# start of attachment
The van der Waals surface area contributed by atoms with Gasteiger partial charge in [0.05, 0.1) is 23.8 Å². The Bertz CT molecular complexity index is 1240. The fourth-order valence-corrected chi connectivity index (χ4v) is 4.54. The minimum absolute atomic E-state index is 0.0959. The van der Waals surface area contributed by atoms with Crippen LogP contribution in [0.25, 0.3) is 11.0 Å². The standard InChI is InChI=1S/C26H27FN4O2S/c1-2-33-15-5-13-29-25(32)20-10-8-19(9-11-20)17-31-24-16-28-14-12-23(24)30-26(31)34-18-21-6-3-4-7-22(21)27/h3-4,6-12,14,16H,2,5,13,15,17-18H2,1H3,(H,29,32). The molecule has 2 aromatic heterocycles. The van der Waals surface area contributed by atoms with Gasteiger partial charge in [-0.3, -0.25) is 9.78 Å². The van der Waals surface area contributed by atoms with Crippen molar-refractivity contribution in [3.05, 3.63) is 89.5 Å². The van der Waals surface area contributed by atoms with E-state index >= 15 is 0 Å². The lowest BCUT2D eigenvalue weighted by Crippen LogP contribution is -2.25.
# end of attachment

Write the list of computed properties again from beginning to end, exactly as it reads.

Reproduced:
The van der Waals surface area contributed by atoms with Gasteiger partial charge in [0.05, 0.1) is 23.8 Å². The Bertz CT molecular complexity index is 1240. The fourth-order valence-corrected chi connectivity index (χ4v) is 4.54. The minimum absolute atomic E-state index is 0.0959. The van der Waals surface area contributed by atoms with Crippen LogP contribution in [0.25, 0.3) is 11.0 Å². The standard InChI is InChI=1S/C26H27FN4O2S/c1-2-33-15-5-13-29-25(32)20-10-8-19(9-11-20)17-31-24-16-28-14-12-23(24)30-26(31)34-18-21-6-3-4-7-22(21)27/h3-4,6-12,14,16H,2,5,13,15,17-18H2,1H3,(H,29,32). The molecule has 2 aromatic heterocycles. The van der Waals surface area contributed by atoms with Gasteiger partial charge in [-0.3, -0.25) is 9.78 Å². The van der Waals surface area contributed by atoms with Crippen molar-refractivity contribution in [3.05, 3.63) is 89.5 Å². The van der Waals surface area contributed by atoms with E-state index >= 15 is 0 Å². The lowest BCUT2D eigenvalue weighted by Crippen LogP contribution is -2.25.